Charges reduced against UF basketball players
Published: Monday, May 9, 2011 at 9:39 a.m.
Last Modified: Monday, May 9, 2011 at 9:39 a.m.
Erik Murphy and Cody Larson will not face third-degree felony burglary charges for allegedly trying to break into a car last month in St. Augustine.
The State Attorney's office on Monday reduced charges against Murphy and Larson to second-degree misdemeanor criminal trespass. A court date has not been set for Murphy and Larson to enter a plea. Sentences for a second-degree misdemeanor can range from a maximum of six months in jail to fines and probation.
Shannon Peters, a spokesperson for the State Attorney's 7th judicial circuit which covers St. John's County, said the decision to reduce the charges came after reviewing the evidence and interviews with the parties involved in the case.
"They have paid restitution to the victims to get a headlight fixed," Peters said. "The charges reflect that they tried to go into another person's car without permission."
St. Augustine police arrested Larson and Murphy on third-degree felony burglary charges April 10. According to arrest records, Murphy and Larson were spotted by witnesses across the street from Scarlett O'Hara's bar trying to break into the car of one of the bar employees.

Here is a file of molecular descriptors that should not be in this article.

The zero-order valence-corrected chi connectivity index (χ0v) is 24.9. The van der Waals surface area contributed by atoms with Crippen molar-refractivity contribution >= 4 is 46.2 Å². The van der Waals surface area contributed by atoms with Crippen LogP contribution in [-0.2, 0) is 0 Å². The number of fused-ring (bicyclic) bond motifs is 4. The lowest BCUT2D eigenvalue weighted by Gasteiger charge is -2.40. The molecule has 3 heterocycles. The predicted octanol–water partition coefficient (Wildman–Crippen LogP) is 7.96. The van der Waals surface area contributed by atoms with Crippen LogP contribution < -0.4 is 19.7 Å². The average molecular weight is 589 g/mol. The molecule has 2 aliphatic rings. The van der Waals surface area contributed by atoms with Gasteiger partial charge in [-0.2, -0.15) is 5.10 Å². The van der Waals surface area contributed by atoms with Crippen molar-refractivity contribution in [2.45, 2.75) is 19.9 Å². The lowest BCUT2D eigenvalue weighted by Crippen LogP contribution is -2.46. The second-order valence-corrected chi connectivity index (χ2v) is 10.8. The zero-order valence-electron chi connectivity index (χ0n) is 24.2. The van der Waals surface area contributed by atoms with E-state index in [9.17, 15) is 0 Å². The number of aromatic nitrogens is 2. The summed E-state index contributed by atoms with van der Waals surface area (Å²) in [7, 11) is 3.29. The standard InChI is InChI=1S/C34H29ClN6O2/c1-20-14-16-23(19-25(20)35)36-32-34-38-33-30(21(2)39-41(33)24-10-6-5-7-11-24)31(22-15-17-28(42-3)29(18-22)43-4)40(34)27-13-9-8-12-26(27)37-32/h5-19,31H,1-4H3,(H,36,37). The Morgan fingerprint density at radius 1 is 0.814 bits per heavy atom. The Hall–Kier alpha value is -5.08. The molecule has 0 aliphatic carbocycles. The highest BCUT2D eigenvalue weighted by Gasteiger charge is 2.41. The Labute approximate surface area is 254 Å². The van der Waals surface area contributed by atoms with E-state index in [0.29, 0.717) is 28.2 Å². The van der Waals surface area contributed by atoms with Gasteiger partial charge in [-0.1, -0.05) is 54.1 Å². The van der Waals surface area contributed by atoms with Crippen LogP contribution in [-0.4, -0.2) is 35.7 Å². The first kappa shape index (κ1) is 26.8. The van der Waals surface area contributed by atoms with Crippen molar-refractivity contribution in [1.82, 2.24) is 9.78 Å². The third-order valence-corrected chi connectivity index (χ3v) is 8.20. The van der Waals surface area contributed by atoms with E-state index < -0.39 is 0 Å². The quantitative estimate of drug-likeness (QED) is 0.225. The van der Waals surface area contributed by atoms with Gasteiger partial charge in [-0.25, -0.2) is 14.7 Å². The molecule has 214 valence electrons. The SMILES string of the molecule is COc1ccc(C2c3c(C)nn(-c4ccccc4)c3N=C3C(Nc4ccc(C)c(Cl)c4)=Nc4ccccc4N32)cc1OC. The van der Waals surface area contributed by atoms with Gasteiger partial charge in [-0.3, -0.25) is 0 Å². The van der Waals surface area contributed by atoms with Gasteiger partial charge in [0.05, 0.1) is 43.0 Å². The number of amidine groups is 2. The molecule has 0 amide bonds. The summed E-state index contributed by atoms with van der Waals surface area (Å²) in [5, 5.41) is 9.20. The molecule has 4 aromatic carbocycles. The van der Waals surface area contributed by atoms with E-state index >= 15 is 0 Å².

Murphy and Larson had come into Scarlett O'Hara's Bar shortly after it was closed saying they had lost a wallet.
In addition, charges against men's basketball manager Joshua Adel were dropped. Police charged Adel, a Gainesville native, with principal to felony burglary.
"He was charged as being the lookout when the evidence showed that wasn't the case," Peters said. "He was, in fact, discouraging them."
Despite the charges being reduced, UF team spokesman Denver Parler said Murphy and Larson remain suspended from the program indefinitely. The 6-foot-10 Murphy averaged 4.3 points and 2.3 rebounds off the bench as a sophomore last season while shooting a team-high 40 percent from 3-point range. Larson red-shirted last season as a true freshman.
Larson is on two years probation after reaching a plea deal on a misdemeanor drug charge. Larson shared prescribed painkillers with a friend in Sioux Falls, S.D., during his senior year in high school.
Prosecutors in Sioux Falls, S.D., said they are taking a wait-and-see approach to determine what, if any punishment, Larson will receive for violating terms of his probation. Prosecutors said Larson could serve up to 120 days of a suspended sentence he received for the initial misdemeanor drug charge.
"We're going to wait until they actually enter a plea and receive their sentence before deciding whether to file a motion to revoke," Minnehaha (S.D) County State's Attorney Aaron McGowan said."We're going to look at how they're held accountable before making up our mind. If a motion is filed, it's up to the discretion of the court as far as imposing the sentence."
In a 34-minute squad car recording shortly after the arrest, Murphy was heard concocting different stories and excuses in an attempt to get charges against them dropped. "They don’t have anything on us, we're going to get off," Murphy said during the recording.
Murphy, Larson and Adel were unaware that their conversations were being recorded.
Contact Kevin Brockway at 352-374-5054 or firstname.lastname@example.org. Also check out Brockway's blog at Gatorsports.com.
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